Patriarch of Alexandria pledges support to canonical Ukrainian Church, urges Orthodox unity
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Patriarch Theodore II of Alexandria has shown support for the canonical Ukrainian Orthodox Church, which is part of the Moscow Patriarchate. It comes amid a rift between the Russian Orthodox Church and Constantinople Patriarchate.
Theodore II arrived in the southern Ukrainian city of Odessa on Thursday, meeting high church representatives and the Orthodox faithful. The Patriarch of Alexandria is one of the most respected hierarchs of the Orthodoxy, second only to the Ecumenical Patriarch of Constantinople.
“I have come here to tell you: Stay with the Orthodox faith and with the canonical church,” Patriarch Theodore II said in his address.
Ahead of the visit to Odessa, he met with the head of the Polish Orthodox Church, Metropolitan Savva, who backed the canonical Ukrainian church as well. The two also called for conflicts stemming from giving autocephality to the Ukrainian church to be avoided.
“We will always be with those who seeks the Orthodox unity,” Theodore II pledged.
The Orthodox Church has faced a major crisis recently, following the Constantinople Patriarchy’s move towards recognition of the independence of the Ukrainian Orthodox Church. The latter is a constituent part of the Russian Orthodox Church, also known as the Moscow Patriarchate.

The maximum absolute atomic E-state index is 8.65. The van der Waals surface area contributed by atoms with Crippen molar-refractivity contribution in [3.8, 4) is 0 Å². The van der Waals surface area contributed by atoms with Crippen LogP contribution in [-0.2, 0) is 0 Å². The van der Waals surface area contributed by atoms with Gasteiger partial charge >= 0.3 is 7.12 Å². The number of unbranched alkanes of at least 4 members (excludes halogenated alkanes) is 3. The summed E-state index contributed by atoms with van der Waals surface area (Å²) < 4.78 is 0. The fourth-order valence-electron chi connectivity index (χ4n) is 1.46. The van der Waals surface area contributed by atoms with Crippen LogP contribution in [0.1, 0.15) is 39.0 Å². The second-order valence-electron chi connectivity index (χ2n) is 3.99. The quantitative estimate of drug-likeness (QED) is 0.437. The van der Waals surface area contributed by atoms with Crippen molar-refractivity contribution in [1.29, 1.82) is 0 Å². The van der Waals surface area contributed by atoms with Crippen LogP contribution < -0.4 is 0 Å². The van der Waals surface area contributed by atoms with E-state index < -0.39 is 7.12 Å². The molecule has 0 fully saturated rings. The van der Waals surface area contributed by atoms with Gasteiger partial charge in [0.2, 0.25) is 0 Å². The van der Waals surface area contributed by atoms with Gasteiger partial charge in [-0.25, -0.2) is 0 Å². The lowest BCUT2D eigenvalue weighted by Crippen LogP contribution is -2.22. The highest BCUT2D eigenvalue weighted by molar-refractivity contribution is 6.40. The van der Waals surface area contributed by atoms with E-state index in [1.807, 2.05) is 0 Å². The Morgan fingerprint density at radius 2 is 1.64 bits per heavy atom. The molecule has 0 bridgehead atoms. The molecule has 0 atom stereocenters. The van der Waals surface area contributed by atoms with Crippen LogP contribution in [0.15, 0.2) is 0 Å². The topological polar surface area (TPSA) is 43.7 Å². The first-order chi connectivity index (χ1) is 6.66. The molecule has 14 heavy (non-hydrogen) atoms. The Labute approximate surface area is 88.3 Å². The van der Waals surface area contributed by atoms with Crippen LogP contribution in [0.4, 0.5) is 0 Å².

Constantinople has decided to send its exarchs to Kiev, effectively violating the rule in which one Orthodox Church is forbidden to interfere in the internal affairs of another.
Exarchs are special representatives of a patriarch, who technically have a higher position in the church hierarchy than Metropolitan Onufriy, the current head of the Ukrainian Orthodox Church of the Moscow Patriarchate.
The Moscow Patriarchate reacted angrily to Constantinople’s move, suspending the joint performance of church services and membership in all the structures led or co-chaired by representatives of Constantinople. The decision, however, was said to be a “warning” to Constantinople against further hostile steps and does not constitute a complete break of inter-church ties.
Ukraine hosts three Orthodox Churches, yet only one of them – the Ukrainian Orthodox Church of the Moscow Patriarchate – is recognized by other Churches. Most Ukrainian clerics recognize its authority, but the government has been openly courting one of the schismatic churches – the so-called Ukrainian Orthodox Church of the Kiev Patriarchate, which emerged in the 1990s.
The religious movement even has its own self-proclaimed ‘Patriarch’ Filaret, who seeks to gain the official status of an Orthodox Church, fully independent and “equal” to the Moscow Patriarchate.
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